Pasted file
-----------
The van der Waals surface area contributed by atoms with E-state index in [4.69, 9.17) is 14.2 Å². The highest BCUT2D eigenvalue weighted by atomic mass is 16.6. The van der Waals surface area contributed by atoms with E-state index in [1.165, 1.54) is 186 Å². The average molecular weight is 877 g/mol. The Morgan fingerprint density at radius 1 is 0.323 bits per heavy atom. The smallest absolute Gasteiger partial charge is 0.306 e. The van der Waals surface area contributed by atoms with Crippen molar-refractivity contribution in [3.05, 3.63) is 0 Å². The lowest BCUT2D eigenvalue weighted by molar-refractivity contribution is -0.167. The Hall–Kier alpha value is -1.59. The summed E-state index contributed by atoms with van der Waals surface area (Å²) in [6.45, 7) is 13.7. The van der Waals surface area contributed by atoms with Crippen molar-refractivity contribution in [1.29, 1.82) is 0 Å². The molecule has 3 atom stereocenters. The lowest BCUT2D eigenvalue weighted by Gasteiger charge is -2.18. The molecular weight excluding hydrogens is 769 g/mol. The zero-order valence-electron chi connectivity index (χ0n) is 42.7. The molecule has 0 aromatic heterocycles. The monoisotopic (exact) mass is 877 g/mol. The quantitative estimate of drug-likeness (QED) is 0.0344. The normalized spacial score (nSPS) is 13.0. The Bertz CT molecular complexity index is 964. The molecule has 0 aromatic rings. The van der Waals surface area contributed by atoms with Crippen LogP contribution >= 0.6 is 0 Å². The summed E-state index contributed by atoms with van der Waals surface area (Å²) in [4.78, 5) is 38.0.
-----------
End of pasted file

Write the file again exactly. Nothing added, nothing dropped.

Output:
The van der Waals surface area contributed by atoms with E-state index in [4.69, 9.17) is 14.2 Å². The highest BCUT2D eigenvalue weighted by atomic mass is 16.6. The van der Waals surface area contributed by atoms with E-state index in [1.165, 1.54) is 186 Å². The average molecular weight is 877 g/mol. The Morgan fingerprint density at radius 1 is 0.323 bits per heavy atom. The smallest absolute Gasteiger partial charge is 0.306 e. The van der Waals surface area contributed by atoms with Crippen molar-refractivity contribution in [3.05, 3.63) is 0 Å². The lowest BCUT2D eigenvalue weighted by molar-refractivity contribution is -0.167. The Hall–Kier alpha value is -1.59. The summed E-state index contributed by atoms with van der Waals surface area (Å²) in [6.45, 7) is 13.7. The van der Waals surface area contributed by atoms with Crippen molar-refractivity contribution in [1.29, 1.82) is 0 Å². The molecule has 3 atom stereocenters. The lowest BCUT2D eigenvalue weighted by Gasteiger charge is -2.18. The molecular weight excluding hydrogens is 769 g/mol. The zero-order valence-electron chi connectivity index (χ0n) is 42.7. The molecule has 0 aromatic heterocycles. The monoisotopic (exact) mass is 877 g/mol. The quantitative estimate of drug-likeness (QED) is 0.0344. The normalized spacial score (nSPS) is 13.0. The Bertz CT molecular complexity index is 964. The molecule has 0 aromatic rings. The van der Waals surface area contributed by atoms with Crippen LogP contribution >= 0.6 is 0 Å². The summed E-state index contributed by atoms with van der Waals surface area (Å²) in [4.78, 5) is 38.0.